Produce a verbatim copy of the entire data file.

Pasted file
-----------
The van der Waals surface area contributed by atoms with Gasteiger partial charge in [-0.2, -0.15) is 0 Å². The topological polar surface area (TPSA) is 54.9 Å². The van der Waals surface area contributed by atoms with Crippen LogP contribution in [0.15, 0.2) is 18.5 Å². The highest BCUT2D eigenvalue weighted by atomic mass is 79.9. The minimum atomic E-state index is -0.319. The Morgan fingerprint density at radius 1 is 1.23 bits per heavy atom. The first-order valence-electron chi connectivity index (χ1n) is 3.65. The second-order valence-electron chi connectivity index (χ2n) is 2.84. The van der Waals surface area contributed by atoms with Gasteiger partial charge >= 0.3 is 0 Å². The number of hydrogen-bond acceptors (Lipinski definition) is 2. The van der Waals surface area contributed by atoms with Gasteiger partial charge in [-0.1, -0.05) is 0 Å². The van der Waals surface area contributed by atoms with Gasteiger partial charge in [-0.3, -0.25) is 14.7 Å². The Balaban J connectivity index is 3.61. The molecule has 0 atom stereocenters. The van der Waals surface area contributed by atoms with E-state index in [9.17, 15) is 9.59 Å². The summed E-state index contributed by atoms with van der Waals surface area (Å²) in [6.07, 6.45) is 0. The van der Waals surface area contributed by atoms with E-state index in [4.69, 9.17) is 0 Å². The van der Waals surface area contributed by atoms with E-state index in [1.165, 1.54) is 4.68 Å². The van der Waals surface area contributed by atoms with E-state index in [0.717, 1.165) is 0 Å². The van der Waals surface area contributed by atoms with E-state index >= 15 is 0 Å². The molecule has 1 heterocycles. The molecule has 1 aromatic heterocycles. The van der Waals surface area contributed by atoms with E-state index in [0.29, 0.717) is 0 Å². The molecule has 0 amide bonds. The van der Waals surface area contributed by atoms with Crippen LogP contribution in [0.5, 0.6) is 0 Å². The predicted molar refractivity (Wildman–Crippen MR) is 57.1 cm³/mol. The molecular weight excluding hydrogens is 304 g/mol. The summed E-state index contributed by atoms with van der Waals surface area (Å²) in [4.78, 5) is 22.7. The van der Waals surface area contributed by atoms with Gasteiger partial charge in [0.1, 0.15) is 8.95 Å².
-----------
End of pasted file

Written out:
The van der Waals surface area contributed by atoms with Gasteiger partial charge in [-0.2, -0.15) is 0 Å². The topological polar surface area (TPSA) is 54.9 Å². The van der Waals surface area contributed by atoms with Crippen LogP contribution in [0.15, 0.2) is 18.5 Å². The highest BCUT2D eigenvalue weighted by atomic mass is 79.9. The minimum atomic E-state index is -0.319. The Morgan fingerprint density at radius 1 is 1.23 bits per heavy atom. The first-order valence-electron chi connectivity index (χ1n) is 3.65. The second-order valence-electron chi connectivity index (χ2n) is 2.84. The van der Waals surface area contributed by atoms with Gasteiger partial charge >= 0.3 is 0 Å². The number of hydrogen-bond acceptors (Lipinski definition) is 2. The van der Waals surface area contributed by atoms with Gasteiger partial charge in [-0.1, -0.05) is 0 Å². The van der Waals surface area contributed by atoms with Gasteiger partial charge in [-0.3, -0.25) is 14.7 Å². The Balaban J connectivity index is 3.61. The molecule has 0 atom stereocenters. The van der Waals surface area contributed by atoms with E-state index in [9.17, 15) is 9.59 Å². The summed E-state index contributed by atoms with van der Waals surface area (Å²) in [6.07, 6.45) is 0. The van der Waals surface area contributed by atoms with E-state index in [4.69, 9.17) is 0 Å². The van der Waals surface area contributed by atoms with E-state index in [1.165, 1.54) is 4.68 Å². The van der Waals surface area contributed by atoms with E-state index in [0.717, 1.165) is 0 Å². The van der Waals surface area contributed by atoms with E-state index >= 15 is 0 Å². The molecule has 1 heterocycles. The molecule has 1 aromatic heterocycles. The van der Waals surface area contributed by atoms with E-state index in [0.29, 0.717) is 0 Å². The molecule has 0 amide bonds. The van der Waals surface area contributed by atoms with Crippen LogP contribution in [0.5, 0.6) is 0 Å². The predicted molar refractivity (Wildman–Crippen MR) is 57.1 cm³/mol. The molecular weight excluding hydrogens is 304 g/mol. The summed E-state index contributed by atoms with van der Waals surface area (Å²) in [4.78, 5) is 22.7. The van der Waals surface area contributed by atoms with Gasteiger partial charge in [0.1, 0.15) is 8.95 Å².